Since both the 2FA app and the host are present on the user’s devices, the chances of hacker interference are low.
These days, nearly every smartphone is equipped with facial recognition and fingerprint-based unlocking.
This same technology extends to the 2FA domain, where biometric information such as retina patterns can be used to identify a user, besides their facial features and unique fingerprint.
As all these physical features are part of the user’s body, gaining access to them or the stored data about these features is an extremely hard task.
Phone Number Based
SMS or phone call verification is a phone number based 2FA mechanisms. In order to gain access to their account, the user must enter an OTP into the website, after they’ve entered the correct username and password.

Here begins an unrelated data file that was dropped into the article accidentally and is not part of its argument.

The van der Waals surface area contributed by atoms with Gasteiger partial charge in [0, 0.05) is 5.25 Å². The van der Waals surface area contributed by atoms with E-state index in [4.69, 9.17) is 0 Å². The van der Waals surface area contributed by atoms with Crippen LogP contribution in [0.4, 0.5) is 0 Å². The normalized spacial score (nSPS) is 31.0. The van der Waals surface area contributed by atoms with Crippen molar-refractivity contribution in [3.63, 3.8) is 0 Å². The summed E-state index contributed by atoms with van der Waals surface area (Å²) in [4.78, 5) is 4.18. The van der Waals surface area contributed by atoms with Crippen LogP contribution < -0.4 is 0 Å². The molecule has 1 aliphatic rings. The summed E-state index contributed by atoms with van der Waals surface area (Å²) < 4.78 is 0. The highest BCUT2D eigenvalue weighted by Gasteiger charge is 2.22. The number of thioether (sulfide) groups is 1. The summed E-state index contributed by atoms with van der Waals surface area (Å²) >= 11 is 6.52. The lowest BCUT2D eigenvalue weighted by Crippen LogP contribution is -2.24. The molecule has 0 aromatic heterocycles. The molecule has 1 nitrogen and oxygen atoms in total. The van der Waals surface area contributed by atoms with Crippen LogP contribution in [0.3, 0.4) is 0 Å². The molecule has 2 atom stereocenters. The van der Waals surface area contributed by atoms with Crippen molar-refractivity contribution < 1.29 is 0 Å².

This OTP is sent either as a text message or dictated over a voice call.
As in the case of software and hardware 2FA codes, this OTP is valid only for a certain amount of time, and thus more secure than a plain password.
However, phone numbers can be easily targeted by hackers, so this method isn’t the most secure one.
This password-less mode of authentication requires a single tap by the user to authenticate themselves. You might have noticed this in your Android device if you have 2FA setup.
While signing into your account, the application sends a notification to your trusted device, asking you to verify a third-party isn’t impersonating you.
Without entering any PIN or password, you can easily confirm your identity through your registered device to save time and conveniently authenticate yourself.
How to Get a 2FA Code?